Updated: Apr 27, 2020
On March 16th, 2020 the world changed and I, as an individual had to adapt just like society had to. There are some choices in life that are unpredictable and beyond our control. With this one in particular I realized that I could let my depression and anxiety get the best of me or I could take on this adversity and grow from it. I choose the latter. At first there was a waiting period, where I admit I was anxious because everything happened so fast. Being a grad student at Western Michigan University, working at my internship at Milwood Middle School, and working full time at ASK Family Services, I knew everything was going to change but I didn’t know how it would and how it would effect me. During the first few weeks of quarantine I was able to complete my school work and my internship for the semester and after that it felt like a weight was lifted off my shoulders and I was able to adjust into a new schedule of working from home. I’ve always been an introvert and my dogs were with me which gave me comfort and strength while my world was vastly changing. Before the quarantine, phone calls were only something I did if it was absolutely necessary because they gave me a lot of anxiety and I was always afraid if stumbling over my words or not knowing the right thing to say in the moment. When my job turned from face to face meetings to strictly phone calls at first I was terrified. But as I started to call and talk to my clients I realized they were just as scared as I was but about something much different. My clients were afraid about providing for their families, their small businesses, providing education to their children and much more. Some of my clients told me that my phone calls helped because it kept them connected, it provided them with support, and it gave them hope that there will eventually be an end to the pandemic and until it ends they still get to remain in contact with their case manager, family support partners, youth peer support specialists, therapists and doctors. We just had to transition to the virtual world and wait until we hear more news about the situation.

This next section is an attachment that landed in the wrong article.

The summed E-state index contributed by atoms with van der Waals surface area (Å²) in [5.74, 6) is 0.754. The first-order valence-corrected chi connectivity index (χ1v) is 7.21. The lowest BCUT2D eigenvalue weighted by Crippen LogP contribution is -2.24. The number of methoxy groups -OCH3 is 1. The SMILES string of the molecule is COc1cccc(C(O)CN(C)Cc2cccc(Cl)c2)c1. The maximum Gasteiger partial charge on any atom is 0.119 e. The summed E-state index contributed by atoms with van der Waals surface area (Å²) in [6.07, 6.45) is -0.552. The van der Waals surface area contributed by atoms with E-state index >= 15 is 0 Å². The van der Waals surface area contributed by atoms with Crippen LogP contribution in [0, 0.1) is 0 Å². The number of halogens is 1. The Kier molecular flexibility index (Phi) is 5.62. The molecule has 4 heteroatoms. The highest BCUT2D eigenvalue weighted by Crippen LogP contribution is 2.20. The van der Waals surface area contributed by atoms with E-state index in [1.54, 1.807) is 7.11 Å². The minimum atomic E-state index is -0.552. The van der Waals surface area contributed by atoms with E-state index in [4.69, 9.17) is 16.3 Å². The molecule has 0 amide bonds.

Now, after being several weeks I’m quarantine, I get to talk to family’s about new hobbies and interests they’ve gotten to try, new books they’ve read and how they’re trying to make the best of this time with their families. There is still fear of the uncertain but I’ve been focusing on taking this one day at a time, enjoying as much time with my dogs as I can and taking care of myself for the first time in way too long. I am also encouraging others, my clients and family’s included, to take a little extra time to slow down during the day and try to enjoy even the smallest thing that brings a smile to your face. My favorite quote from one of my favorite book series is,
“Happiness can be found even in the darkest of times, if one only remembers to turn on the light”. We all have control of we want to let this adversity break us or choose to make us stronger. At times it may feel like we’re letting it do both and that’s okay too. During this time I have found a love again with painting and trying new acrylic pour techniques that I’ve never tried before. And the results have been beautiful and amazing. Every painting is different and I have very little idea as to how it will turn out before I’m finished. I am able to use paint and let gravity and my environment control the process. Before quarantine, I stopped doing art, I studied it in undergrad and I was always told my artwork was not up to the standards or skill level of my professors. It was a defeating time for me as an artist. When I stopped letting perfection be my influencer, I started to fall in love again. I fell in love with colors, with paint and with the thrill that I had no idea how each canvas was going to turn out but that everyone was different than the next and that finally something I created could be beautiful and imperfect at the same time. This pandemic has made me grow so much as a person and I am thankful for being able to take this time and still do my job, and provide support to others but also support myself and be there for me. I know one day this will be a moment in history, but until this passes I plan to keep continuing to take everyday one step and one moment at a time and spread as much light as I can.
By Rachel Cochran